What about the 924? While it’s popular for budget track day enthusiasts, it never became as popular as the 928 and 944. Even though it had a VW engine, Porsche was in charge of developing the head for the engine. They played around with a 16-valve head, which meant it had four valves per cylinder (two intake, two exhaust), a turbocharger (which made the 924 quite formidable on a windy road), among other things.

This is a 1976 Porsche 924. You can definitely see the VW design in it, right?
This is a 1976 Porsche 924. You can definitely see the VW design in it, right?
The Porsche 944 was just a 924 with a bigger engine and better suspension. It was aimed at cash-rich, young professionals who wanted a nice sports car. It sold in droves.
The Porsche 944 was just a 924 with a bigger engine and better suspension. It was aimed at cash-rich, young professionals who wanted a nice sports car. It sold in droves.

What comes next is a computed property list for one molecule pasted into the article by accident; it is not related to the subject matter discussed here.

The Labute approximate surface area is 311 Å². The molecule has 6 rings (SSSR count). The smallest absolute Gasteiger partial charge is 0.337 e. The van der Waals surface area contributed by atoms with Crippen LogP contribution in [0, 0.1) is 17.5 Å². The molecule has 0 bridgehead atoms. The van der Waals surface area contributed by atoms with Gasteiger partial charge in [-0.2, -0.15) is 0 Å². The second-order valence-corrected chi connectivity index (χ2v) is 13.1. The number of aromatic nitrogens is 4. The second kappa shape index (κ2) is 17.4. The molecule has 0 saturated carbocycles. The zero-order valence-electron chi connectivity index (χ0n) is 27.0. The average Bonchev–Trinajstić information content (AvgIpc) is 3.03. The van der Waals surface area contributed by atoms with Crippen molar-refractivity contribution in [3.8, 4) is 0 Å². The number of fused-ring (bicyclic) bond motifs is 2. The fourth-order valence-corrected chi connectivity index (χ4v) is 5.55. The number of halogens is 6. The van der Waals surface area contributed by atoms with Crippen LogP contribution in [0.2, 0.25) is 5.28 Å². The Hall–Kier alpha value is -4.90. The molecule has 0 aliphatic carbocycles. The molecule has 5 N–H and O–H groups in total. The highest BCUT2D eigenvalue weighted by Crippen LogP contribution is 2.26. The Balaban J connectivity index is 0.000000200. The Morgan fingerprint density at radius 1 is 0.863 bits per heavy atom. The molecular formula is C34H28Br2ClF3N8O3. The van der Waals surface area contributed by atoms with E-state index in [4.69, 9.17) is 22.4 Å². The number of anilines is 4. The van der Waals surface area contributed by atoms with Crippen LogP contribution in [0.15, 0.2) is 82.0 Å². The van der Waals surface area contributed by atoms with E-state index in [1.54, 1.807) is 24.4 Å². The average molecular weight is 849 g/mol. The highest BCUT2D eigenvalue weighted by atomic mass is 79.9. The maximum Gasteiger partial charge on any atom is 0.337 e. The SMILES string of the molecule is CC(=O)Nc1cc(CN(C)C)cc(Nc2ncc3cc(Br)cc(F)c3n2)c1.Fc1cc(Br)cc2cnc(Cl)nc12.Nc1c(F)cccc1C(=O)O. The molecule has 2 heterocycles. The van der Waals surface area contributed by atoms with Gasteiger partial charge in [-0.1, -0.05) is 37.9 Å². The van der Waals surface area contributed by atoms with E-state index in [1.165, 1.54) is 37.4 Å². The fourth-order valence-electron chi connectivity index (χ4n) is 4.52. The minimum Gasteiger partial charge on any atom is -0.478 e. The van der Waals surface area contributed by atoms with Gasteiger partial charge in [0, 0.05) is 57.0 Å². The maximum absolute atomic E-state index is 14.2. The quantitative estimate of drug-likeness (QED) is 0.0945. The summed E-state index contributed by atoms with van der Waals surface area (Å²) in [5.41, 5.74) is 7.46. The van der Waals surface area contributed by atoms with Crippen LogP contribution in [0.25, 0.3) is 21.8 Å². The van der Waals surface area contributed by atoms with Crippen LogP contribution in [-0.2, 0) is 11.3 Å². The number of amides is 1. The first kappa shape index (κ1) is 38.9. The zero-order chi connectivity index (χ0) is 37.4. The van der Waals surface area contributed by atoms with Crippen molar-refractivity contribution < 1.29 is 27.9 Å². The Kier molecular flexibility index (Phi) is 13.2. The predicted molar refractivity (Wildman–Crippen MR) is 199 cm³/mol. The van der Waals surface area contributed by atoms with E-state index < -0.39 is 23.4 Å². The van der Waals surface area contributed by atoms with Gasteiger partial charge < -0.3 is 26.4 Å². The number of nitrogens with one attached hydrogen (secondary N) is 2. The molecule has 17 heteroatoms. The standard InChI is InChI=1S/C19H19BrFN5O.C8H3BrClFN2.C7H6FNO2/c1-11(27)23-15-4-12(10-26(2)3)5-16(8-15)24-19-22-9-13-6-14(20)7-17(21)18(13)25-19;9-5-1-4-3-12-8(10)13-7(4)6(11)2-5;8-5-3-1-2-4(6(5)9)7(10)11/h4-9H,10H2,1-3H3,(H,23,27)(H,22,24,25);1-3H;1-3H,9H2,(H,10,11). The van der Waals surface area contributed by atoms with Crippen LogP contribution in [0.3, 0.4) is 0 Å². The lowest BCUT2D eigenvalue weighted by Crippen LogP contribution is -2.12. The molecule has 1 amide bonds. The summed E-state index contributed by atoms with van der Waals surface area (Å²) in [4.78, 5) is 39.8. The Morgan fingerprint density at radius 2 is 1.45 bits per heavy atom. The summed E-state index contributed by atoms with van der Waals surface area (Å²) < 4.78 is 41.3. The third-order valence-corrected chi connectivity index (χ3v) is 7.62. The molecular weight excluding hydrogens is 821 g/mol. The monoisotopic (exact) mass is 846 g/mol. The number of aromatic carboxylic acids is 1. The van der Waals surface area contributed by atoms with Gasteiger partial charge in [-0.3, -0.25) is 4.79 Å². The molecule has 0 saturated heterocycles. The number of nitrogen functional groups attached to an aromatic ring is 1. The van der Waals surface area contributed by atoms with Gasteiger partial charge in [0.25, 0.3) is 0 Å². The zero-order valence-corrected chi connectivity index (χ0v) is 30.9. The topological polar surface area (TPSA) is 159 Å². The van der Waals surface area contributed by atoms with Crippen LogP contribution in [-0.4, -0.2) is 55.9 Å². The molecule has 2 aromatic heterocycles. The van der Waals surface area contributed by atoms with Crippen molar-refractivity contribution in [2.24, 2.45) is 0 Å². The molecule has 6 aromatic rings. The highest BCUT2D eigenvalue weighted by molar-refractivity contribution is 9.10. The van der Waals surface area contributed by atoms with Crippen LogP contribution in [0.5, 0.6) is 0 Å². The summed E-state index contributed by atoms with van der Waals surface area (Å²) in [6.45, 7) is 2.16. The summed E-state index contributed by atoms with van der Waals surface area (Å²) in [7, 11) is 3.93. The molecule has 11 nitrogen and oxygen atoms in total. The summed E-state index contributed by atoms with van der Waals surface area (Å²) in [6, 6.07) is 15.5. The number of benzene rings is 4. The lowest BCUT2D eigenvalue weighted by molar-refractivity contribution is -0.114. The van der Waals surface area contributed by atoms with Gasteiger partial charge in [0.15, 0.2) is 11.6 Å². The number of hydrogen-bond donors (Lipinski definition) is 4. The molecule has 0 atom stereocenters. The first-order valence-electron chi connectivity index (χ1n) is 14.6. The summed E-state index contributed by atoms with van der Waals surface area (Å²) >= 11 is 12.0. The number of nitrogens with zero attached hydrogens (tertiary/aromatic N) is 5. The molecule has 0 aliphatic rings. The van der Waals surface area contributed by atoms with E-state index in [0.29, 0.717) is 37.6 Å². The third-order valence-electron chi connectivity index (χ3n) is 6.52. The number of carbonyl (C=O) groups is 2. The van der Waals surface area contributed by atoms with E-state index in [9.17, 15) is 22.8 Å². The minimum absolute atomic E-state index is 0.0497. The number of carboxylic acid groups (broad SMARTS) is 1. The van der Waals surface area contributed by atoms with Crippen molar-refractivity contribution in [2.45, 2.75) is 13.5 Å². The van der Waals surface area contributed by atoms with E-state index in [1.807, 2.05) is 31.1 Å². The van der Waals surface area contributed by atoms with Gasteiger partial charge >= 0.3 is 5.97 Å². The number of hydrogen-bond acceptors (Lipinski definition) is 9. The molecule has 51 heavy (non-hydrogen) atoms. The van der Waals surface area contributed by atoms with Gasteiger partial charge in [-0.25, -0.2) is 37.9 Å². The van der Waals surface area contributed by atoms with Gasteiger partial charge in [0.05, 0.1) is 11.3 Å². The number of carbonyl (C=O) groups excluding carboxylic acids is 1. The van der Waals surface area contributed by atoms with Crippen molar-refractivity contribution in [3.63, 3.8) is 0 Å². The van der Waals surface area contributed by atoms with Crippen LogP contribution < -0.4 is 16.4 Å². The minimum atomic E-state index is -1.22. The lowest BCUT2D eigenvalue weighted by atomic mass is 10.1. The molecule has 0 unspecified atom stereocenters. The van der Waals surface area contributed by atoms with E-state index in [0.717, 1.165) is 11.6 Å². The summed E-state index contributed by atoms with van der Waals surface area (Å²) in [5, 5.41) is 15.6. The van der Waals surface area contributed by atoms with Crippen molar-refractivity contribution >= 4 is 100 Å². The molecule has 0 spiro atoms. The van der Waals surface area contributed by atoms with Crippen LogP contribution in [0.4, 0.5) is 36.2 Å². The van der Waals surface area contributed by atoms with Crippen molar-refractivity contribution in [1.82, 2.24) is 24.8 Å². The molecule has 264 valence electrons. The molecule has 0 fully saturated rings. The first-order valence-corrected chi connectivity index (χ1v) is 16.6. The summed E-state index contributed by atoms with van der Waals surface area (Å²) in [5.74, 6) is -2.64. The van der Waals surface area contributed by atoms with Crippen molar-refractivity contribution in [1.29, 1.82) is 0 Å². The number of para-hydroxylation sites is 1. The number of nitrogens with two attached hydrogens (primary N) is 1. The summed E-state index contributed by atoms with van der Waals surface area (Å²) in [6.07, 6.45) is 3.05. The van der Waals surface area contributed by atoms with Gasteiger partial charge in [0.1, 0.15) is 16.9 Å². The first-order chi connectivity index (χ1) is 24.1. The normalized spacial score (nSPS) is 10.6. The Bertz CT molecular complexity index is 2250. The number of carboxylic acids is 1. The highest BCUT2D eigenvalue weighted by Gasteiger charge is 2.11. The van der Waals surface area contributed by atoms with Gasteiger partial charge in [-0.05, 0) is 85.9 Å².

This is a 1991 Porsche 928 GTS. It had a V8, lots of power, and I think, might have been the ultimate iteration of the front-engine Porsche sports cars born in the mid-1970s.
This is a 1991 Porsche 928 GTS. It had a V8, lots of power, and I think, might have been the ultimate iteration of the front-engine Porsche sports cars born in the mid-1970s.

VW Refuses to Offer Dieselgate Compensation Program in Europe

Volkswagen agreed to a hugely expensive compensation plan for their TDI diesel car owners here in the U.S., but it looks like that compensation plan won’t be making it across the pond.